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The Time Is Right for a Subaru Forester STI

I just spent the last week driving a 2019 Subaru Forester Sport. It was fine. Safe, comfortable, fine. Mechanically, though, the Sport is identical to the Premium and Limited models that bracket it in the Forester lineup. In a way, I felt deceived. Subaru has offered a mild performance variant of the Forester here in the U.S. for years now — and all of a sudden, the “sporty” version of the new 2019 model consists of … orange stickers and black paint.

Conditions are right. It’s time for Subaru to build a Forester STI.

As I bemoan above, the new Forester lacks a performance-oriented variant. The 2019 model offers one engine: a ho-hum 182 horsepower, 176 lb-ft, naturally-aspirated 4-cylinder mated to an even more ho-hum continuously variable transmission (CVT). It’s reasonable to expect Subaru to add an additional powertrain to the lineup down the line, as it has done in the past. Making an upcoming performance variant into a proper STI model has the potential to print money for the brand.

Performance-oriented SUVs only make more and more sense as the model years tick by. BMW, Audi and Mercedes-Benz offer performance variants of their SUVs, and the trend seems to just now be catching on in the mainstream market as well. Jeep offers an SRT version of the Grand Cherokee. Ford recently introduced a performance variant of the Edge, turning the Edge Sport into a full-blown ST variant as part of the vehicle’s 2019 mid-cycle update — and Ford will do it again when the all new Explorer ST goes on sale in the coming year.

A Forester STI wouldn’t be unprecedented, either. Subaru offered an STI version of the second-generation Forester in Japan in the mid-2000s. It used the same engine and a similar suspension as the Impreza STI, but lacked the Impreza’s adjustable center differential — a fair trade-off and a good blueprint for a new U.S.-market Forester STI, the value proposition of which would be slightly decreased performance in exchange for added practicality when compared to Subaru’s halo car, the WRX STI.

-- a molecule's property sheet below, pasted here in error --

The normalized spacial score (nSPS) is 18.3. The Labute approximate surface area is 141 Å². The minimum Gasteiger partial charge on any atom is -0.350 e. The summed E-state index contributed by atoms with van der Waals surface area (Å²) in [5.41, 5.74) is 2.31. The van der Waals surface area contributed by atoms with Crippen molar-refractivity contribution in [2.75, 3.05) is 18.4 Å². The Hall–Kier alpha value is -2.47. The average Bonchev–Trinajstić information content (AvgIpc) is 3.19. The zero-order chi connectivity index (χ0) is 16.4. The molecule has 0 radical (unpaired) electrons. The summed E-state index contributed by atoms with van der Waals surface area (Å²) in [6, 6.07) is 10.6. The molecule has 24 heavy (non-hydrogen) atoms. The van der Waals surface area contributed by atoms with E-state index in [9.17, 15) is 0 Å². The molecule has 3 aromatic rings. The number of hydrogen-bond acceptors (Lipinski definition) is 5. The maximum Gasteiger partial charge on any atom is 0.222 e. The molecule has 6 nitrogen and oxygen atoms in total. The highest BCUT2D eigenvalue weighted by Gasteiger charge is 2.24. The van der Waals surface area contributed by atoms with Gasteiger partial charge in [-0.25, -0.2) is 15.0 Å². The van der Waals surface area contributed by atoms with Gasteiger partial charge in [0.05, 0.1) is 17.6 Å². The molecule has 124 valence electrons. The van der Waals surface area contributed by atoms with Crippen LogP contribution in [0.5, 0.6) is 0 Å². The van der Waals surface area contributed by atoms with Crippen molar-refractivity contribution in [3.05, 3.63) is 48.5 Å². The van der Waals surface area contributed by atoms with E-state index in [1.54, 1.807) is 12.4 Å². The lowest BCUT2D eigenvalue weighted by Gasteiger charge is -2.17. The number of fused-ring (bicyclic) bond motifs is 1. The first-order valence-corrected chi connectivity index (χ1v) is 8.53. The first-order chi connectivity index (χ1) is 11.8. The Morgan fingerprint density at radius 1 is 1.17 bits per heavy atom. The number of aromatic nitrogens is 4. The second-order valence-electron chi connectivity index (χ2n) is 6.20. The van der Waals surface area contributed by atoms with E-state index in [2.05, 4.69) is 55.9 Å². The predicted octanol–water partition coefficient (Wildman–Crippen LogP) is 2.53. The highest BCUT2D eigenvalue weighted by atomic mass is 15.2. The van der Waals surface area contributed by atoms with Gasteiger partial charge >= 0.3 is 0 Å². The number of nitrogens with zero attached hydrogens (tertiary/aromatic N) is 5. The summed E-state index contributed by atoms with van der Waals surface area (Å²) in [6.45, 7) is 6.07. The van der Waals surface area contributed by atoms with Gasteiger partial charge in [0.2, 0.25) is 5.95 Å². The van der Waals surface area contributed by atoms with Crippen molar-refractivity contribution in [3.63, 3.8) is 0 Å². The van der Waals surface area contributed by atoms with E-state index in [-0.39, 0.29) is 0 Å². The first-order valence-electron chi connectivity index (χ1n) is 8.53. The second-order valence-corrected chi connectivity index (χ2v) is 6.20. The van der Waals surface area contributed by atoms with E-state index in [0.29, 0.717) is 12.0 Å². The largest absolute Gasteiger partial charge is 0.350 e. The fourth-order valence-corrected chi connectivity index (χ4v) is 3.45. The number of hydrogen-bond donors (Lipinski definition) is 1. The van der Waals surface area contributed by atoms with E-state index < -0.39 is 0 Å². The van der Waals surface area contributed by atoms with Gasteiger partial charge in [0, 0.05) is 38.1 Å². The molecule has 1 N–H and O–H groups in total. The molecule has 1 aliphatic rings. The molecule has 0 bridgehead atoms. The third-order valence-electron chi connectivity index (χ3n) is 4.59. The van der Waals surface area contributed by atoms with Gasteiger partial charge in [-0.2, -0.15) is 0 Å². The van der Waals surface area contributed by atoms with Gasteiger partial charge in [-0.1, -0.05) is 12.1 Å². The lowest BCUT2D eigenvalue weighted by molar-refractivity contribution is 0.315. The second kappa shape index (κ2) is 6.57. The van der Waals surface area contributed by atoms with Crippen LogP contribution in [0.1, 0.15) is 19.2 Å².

Helping with feasibility is the fact that the 2019 Forester is built on the new Subaru Global Platform, which underpins the new Impreza and will likely also underpin the next-generation WRX and WRX STI. Theoretically, this would make it relatively simple to fit the new STI engine into the new Forester. One potential holdup, though, is the availability of an appropriate automatic transmission, as the new Forester comes only with a CVT. A manual transmission is a non-starter in a performance SUV, given its lack of widespread appeal, and developing a new geared automatic transmission for what would ultimately be a low-volume vehicle would likely be cost-prohibitive.

Now for a look at pricing. The Forester Touring — the nicest Forester you can currently buy — sells for $35,270 once you factor in destination. This leaves plenty of room for a top-of-the line, high-performance STI model. The base WRX STI carries a sticker price of $37,480, while the Limited model tops out at $41,395. With a new WRX STI likely on the way in the next few years, it’s fair to expect the new model to come with an increased price tag. This leaves room in the lineup for a similarly priced Forester STI. I’d say $42,000, with a few thousand dollars of built-in profit margin, sounds about right.